From May, UK-based broadband providers will be required to advertise more realistic speeds to their public, bringing the currently used “up to” speeds seen in advertising closer to reality.
Currently, broadband providers are allowed to advertise “up to” broadband speeds — download speeds that are available to 10 per cent of customers — instead of the average speed achieved by home broadband users.
The new regulations, designed to reduce customer complaints over differences between speeds promoted in advertising and realistic connection speeds, will limit advertising claims to download speeds achievable by at least 50% of customers during periods of peak network load.
The initiative is being handled by the Committees of Advertising Practice (CAP), which recently found that broadband advertising is likely to mislead users about the average connection speed that can be achieved from a home connection.
Several independent studies have found that the majority of UK internet users don’t receive the connection speeds that are advertised by broadband providers. As many as 75% of broadband users have reportedly never received their advertised peak download speeds.
Under the new regulations, which will become law from May 23, broadband providers will need to advertise the median peak download speed. The CAP claims that this figure provides a more accurate representation of the speeds home broadband users can expect from regular use.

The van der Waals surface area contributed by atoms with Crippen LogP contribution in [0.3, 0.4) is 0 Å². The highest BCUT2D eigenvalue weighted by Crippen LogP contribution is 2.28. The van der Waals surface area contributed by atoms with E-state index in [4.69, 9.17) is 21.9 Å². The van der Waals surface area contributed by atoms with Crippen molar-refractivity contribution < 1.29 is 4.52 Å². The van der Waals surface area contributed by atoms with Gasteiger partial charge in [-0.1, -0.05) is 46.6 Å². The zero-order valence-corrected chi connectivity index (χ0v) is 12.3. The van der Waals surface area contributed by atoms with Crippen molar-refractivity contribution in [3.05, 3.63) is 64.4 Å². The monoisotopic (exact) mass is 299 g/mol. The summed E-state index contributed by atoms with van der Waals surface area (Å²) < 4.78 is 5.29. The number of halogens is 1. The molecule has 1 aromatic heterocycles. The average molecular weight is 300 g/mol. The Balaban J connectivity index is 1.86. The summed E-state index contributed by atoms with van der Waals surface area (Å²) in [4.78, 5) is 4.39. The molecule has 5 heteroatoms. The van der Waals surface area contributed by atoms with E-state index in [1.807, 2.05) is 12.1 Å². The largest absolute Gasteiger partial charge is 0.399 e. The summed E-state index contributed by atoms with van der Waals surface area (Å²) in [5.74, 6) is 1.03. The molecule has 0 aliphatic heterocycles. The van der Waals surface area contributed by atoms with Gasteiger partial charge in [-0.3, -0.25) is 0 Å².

Broadband speeds are affected by numerous factors, from a user’s location and usage habits to their hardware. Shahriar Coupal, director of CAP, claims that the new rules will help consumers get a “better understanding of the broadband speeds offered by different providers.”
The new regulations have been praised by Ofcom, which has supported a chance to advertising rules for broadband services.
Britain has consistently lagged behind other European countries in broadband speeds — a fact that many have attributed to misleading advertising and low service quality. In August, Britain’s average connection speed ranked 31st in the world, below New Zealand and Thailand.
Poor connection speeds have resulted in consumer and political backlash. In July, dozens of MPs backed a report calling for the introduction of financial compensation for customers that paid for broadband download speeds they did not receive.
The report, which was coordinated by the British Infrastructure Group of MPs (BIG), noted that broadband is increasingly viewed as an essential utility similar to water or gas, and that service quality in the UK had “not caught up with demand” from consumers.
Connection speeds are not the only aspect of the broadband internet industry to earn criticism from consumer advocate groups. The ASA has also investigated the use of phrases like “fiber broadband” in advertising for connections that only partially use fiber optic cabling.
Despite this, progress is being made. The average home broadband speed rose to 36.2Mbps this year, up from 28.9Mbps the year before. Internet speeds are up across the UK, although rural areas continue to lag behind urban areas in infrastructure and line speed improvement.